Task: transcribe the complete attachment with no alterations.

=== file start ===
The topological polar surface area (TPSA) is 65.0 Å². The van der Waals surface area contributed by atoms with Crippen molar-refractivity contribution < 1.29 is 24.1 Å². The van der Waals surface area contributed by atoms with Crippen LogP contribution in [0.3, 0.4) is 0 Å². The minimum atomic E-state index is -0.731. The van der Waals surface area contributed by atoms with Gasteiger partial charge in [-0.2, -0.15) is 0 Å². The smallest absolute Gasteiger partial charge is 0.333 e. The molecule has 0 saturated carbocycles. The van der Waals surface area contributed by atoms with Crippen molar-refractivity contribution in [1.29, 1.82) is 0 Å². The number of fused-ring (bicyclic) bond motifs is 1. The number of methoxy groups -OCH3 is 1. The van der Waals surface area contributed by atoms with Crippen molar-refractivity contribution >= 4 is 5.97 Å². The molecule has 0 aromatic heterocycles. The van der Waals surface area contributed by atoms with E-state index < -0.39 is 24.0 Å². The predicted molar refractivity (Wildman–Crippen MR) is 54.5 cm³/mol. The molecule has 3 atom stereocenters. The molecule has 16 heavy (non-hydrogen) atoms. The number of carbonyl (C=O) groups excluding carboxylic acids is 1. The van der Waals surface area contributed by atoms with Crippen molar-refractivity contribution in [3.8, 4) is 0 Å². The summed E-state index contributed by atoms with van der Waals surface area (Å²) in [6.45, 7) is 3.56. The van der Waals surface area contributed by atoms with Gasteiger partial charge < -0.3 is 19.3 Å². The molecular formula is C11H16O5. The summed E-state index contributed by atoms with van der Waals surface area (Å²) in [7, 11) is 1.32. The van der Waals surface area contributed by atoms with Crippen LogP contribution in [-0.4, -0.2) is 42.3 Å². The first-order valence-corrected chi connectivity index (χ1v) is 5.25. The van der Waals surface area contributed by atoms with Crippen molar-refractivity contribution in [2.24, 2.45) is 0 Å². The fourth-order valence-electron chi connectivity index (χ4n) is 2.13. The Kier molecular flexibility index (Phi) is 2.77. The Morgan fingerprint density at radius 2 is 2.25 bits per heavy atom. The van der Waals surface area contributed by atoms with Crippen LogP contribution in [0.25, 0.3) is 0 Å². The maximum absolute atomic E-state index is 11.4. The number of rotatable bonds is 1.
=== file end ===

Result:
The topological polar surface area (TPSA) is 65.0 Å². The van der Waals surface area contributed by atoms with Crippen molar-refractivity contribution < 1.29 is 24.1 Å². The van der Waals surface area contributed by atoms with Crippen LogP contribution in [0.3, 0.4) is 0 Å². The minimum atomic E-state index is -0.731. The van der Waals surface area contributed by atoms with Gasteiger partial charge in [-0.2, -0.15) is 0 Å². The smallest absolute Gasteiger partial charge is 0.333 e. The molecule has 0 saturated carbocycles. The van der Waals surface area contributed by atoms with Crippen molar-refractivity contribution in [1.29, 1.82) is 0 Å². The number of fused-ring (bicyclic) bond motifs is 1. The number of methoxy groups -OCH3 is 1. The van der Waals surface area contributed by atoms with Crippen molar-refractivity contribution >= 4 is 5.97 Å². The molecule has 0 aromatic heterocycles. The van der Waals surface area contributed by atoms with E-state index < -0.39 is 24.0 Å². The predicted molar refractivity (Wildman–Crippen MR) is 54.5 cm³/mol. The molecule has 3 atom stereocenters. The molecule has 16 heavy (non-hydrogen) atoms. The number of carbonyl (C=O) groups excluding carboxylic acids is 1. The van der Waals surface area contributed by atoms with Crippen molar-refractivity contribution in [3.8, 4) is 0 Å². The summed E-state index contributed by atoms with van der Waals surface area (Å²) in [6.45, 7) is 3.56. The van der Waals surface area contributed by atoms with Gasteiger partial charge < -0.3 is 19.3 Å². The molecular formula is C11H16O5. The summed E-state index contributed by atoms with van der Waals surface area (Å²) in [7, 11) is 1.32. The van der Waals surface area contributed by atoms with Crippen LogP contribution in [-0.4, -0.2) is 42.3 Å². The first-order valence-corrected chi connectivity index (χ1v) is 5.25. The van der Waals surface area contributed by atoms with Crippen molar-refractivity contribution in [2.24, 2.45) is 0 Å². The fourth-order valence-electron chi connectivity index (χ4n) is 2.13. The Kier molecular flexibility index (Phi) is 2.77. The Morgan fingerprint density at radius 2 is 2.25 bits per heavy atom. The van der Waals surface area contributed by atoms with Crippen LogP contribution in [0.25, 0.3) is 0 Å². The maximum absolute atomic E-state index is 11.4. The number of rotatable bonds is 1.